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Xenobiotica. 1994 Feb;24(2):95-107.

Collagen gel immobilization: a useful cell culture technique for long-term metabolic studies on human hepatocytes.

Author information

1
Chirurgische Klinik, Klinikum Grosshadern, Ludwig-Maximilians-Universitaet Muenchen, Germany.

Abstract

1. Primary cultures of human hepatocytes have already been employed in various applications for the study of xenobiotic metabolism. Most of these approaches were performed either on freshly isolated cells or on short-term primary cultures. Standard culture techniques do not maintain functional stability of P450 enzymes for > 1 week in vitro. 2. The aim of this study was to demonstrate the beneficial effect of an easy to apply, extracellular matrix configuration on the long-term performance of cultured human liver cells. Light microscopical examination of the cultures indicated that the cells remained viable over 1 month. As revealed by electron microscopy, hepatocytes exhibited bile canaliculi and desmosomes and were rich in mitochondria and endoplasmatic reticulum, indicating metabolic activity. 3. An early culture phase (3 days after isolation) could be described with decreasing DNA content of the cultures, peak values of alanine-amino-transferase (ALAT), and increasing albumin synthesis. After this adaptive period stable levels for DNA content and albumin synthesis were noted; ALAT returned to low values. 4. Functional activity was monitored by measurements of P450 1A1-dependent O-demethylation of p-nitroanisole to p-nitrophenol, which appeared to be constant over 3 weeks and weakly inducible by 1 mM phenobarbital. Another set-up examined conjugation of acetaminophen at subtoxic concentrations: acetaminophen was metabolized to its glucuronide and sulphate; 3-(glutathione-S-yl)-acetaminophen was not detected. Almost identical metabolism was found, comparing day 3 with 16 of culture. 5. We concluded that collagen gel immobilization not only provides mechanical support to cultured hepatocytes, but also supports long-term differentiated function of the cells for metabolic studies.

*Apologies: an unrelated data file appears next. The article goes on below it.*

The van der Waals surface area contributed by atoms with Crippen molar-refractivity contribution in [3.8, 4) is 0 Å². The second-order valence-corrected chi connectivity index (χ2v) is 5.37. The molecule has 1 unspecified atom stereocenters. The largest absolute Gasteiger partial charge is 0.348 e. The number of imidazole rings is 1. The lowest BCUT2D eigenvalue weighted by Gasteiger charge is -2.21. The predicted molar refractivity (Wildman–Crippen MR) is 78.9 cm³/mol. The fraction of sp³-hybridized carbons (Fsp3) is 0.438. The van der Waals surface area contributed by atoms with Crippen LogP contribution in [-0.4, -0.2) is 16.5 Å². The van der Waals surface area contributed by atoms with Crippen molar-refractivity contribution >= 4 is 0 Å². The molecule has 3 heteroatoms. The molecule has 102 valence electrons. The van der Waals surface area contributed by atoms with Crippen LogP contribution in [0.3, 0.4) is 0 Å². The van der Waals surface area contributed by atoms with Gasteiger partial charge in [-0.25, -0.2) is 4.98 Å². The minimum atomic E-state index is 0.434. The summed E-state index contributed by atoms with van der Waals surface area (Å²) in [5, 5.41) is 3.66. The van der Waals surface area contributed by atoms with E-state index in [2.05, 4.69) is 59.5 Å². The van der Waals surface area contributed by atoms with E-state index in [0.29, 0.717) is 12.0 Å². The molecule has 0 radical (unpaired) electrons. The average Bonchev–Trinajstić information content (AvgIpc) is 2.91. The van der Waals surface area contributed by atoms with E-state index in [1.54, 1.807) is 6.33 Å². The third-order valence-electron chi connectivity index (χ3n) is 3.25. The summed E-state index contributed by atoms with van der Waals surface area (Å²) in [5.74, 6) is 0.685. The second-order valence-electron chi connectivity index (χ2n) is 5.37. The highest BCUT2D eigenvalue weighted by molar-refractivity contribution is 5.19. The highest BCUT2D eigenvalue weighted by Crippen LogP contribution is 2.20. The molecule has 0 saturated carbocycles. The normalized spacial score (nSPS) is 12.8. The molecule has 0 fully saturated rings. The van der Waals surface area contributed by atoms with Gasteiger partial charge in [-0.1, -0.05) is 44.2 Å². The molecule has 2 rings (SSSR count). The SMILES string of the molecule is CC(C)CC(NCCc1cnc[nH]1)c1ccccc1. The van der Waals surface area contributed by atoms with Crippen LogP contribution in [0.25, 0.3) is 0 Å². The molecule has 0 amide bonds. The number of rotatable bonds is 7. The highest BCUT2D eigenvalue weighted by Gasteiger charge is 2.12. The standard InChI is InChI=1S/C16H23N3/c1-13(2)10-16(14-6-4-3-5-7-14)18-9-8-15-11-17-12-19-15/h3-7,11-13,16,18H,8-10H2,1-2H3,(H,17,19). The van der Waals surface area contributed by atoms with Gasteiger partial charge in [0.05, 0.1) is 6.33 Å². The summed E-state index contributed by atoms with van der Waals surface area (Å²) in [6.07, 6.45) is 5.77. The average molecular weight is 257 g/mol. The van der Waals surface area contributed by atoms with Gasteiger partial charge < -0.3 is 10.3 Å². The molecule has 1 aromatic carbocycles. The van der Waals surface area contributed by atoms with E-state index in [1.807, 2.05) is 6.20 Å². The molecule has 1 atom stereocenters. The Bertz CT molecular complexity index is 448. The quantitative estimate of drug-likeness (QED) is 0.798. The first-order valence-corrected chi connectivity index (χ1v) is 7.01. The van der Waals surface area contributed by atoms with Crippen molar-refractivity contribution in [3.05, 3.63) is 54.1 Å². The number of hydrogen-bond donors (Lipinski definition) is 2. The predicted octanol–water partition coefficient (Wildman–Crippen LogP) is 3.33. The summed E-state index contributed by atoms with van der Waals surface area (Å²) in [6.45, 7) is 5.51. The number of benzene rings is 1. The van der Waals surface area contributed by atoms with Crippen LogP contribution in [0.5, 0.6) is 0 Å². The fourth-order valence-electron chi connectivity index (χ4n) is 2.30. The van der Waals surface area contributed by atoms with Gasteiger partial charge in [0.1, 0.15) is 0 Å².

PMID:
8017092
DOI:
10.3109/00498259409043224
[Indexed for MEDLINE]

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